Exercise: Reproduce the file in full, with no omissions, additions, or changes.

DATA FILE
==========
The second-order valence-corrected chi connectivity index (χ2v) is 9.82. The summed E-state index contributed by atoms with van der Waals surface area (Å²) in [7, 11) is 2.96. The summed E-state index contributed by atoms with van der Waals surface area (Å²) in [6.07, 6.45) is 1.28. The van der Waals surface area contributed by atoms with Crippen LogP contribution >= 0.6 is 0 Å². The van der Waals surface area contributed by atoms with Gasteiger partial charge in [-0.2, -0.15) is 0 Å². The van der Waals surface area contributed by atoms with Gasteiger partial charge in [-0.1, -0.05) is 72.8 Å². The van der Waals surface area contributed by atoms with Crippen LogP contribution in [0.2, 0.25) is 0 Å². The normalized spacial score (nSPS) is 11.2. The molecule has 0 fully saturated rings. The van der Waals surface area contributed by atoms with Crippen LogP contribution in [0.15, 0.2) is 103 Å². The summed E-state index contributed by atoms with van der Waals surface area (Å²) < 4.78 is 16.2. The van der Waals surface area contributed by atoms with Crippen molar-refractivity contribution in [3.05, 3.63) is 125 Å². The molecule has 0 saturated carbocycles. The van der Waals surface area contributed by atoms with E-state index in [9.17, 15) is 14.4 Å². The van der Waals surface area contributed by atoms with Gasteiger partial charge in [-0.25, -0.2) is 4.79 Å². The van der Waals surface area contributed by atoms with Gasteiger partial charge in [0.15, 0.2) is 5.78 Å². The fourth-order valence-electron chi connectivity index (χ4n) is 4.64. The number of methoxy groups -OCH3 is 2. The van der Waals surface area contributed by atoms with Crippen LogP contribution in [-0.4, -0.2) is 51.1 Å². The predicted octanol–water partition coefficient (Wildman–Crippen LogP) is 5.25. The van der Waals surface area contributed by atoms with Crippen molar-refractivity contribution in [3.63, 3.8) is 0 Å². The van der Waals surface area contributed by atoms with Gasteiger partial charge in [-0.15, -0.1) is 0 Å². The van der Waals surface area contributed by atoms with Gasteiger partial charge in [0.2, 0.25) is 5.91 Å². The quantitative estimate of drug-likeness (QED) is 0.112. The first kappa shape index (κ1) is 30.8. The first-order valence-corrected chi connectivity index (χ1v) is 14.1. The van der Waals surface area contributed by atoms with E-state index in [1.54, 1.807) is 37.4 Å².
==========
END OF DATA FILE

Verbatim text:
The second-order valence-corrected chi connectivity index (χ2v) is 9.82. The summed E-state index contributed by atoms with van der Waals surface area (Å²) in [7, 11) is 2.96. The summed E-state index contributed by atoms with van der Waals surface area (Å²) in [6.07, 6.45) is 1.28. The van der Waals surface area contributed by atoms with Crippen LogP contribution >= 0.6 is 0 Å². The van der Waals surface area contributed by atoms with Gasteiger partial charge in [-0.2, -0.15) is 0 Å². The van der Waals surface area contributed by atoms with Gasteiger partial charge in [-0.1, -0.05) is 72.8 Å². The van der Waals surface area contributed by atoms with Crippen LogP contribution in [0.2, 0.25) is 0 Å². The normalized spacial score (nSPS) is 11.2. The molecule has 0 fully saturated rings. The van der Waals surface area contributed by atoms with Crippen LogP contribution in [0.15, 0.2) is 103 Å². The summed E-state index contributed by atoms with van der Waals surface area (Å²) < 4.78 is 16.2. The van der Waals surface area contributed by atoms with Crippen molar-refractivity contribution in [3.05, 3.63) is 125 Å². The molecule has 0 saturated carbocycles. The van der Waals surface area contributed by atoms with E-state index in [9.17, 15) is 14.4 Å². The van der Waals surface area contributed by atoms with Gasteiger partial charge in [-0.25, -0.2) is 4.79 Å². The van der Waals surface area contributed by atoms with Gasteiger partial charge in [0.15, 0.2) is 5.78 Å². The fourth-order valence-electron chi connectivity index (χ4n) is 4.64. The number of methoxy groups -OCH3 is 2. The van der Waals surface area contributed by atoms with Crippen LogP contribution in [-0.4, -0.2) is 51.1 Å². The predicted octanol–water partition coefficient (Wildman–Crippen LogP) is 5.25. The van der Waals surface area contributed by atoms with Crippen molar-refractivity contribution in [3.63, 3.8) is 0 Å². The van der Waals surface area contributed by atoms with Gasteiger partial charge in [-0.15, -0.1) is 0 Å². The van der Waals surface area contributed by atoms with Gasteiger partial charge in [0.2, 0.25) is 5.91 Å². The quantitative estimate of drug-likeness (QED) is 0.112. The first kappa shape index (κ1) is 30.8. The first-order valence-corrected chi connectivity index (χ1v) is 14.1. The van der Waals surface area contributed by atoms with E-state index in [1.54, 1.807) is 37.4 Å².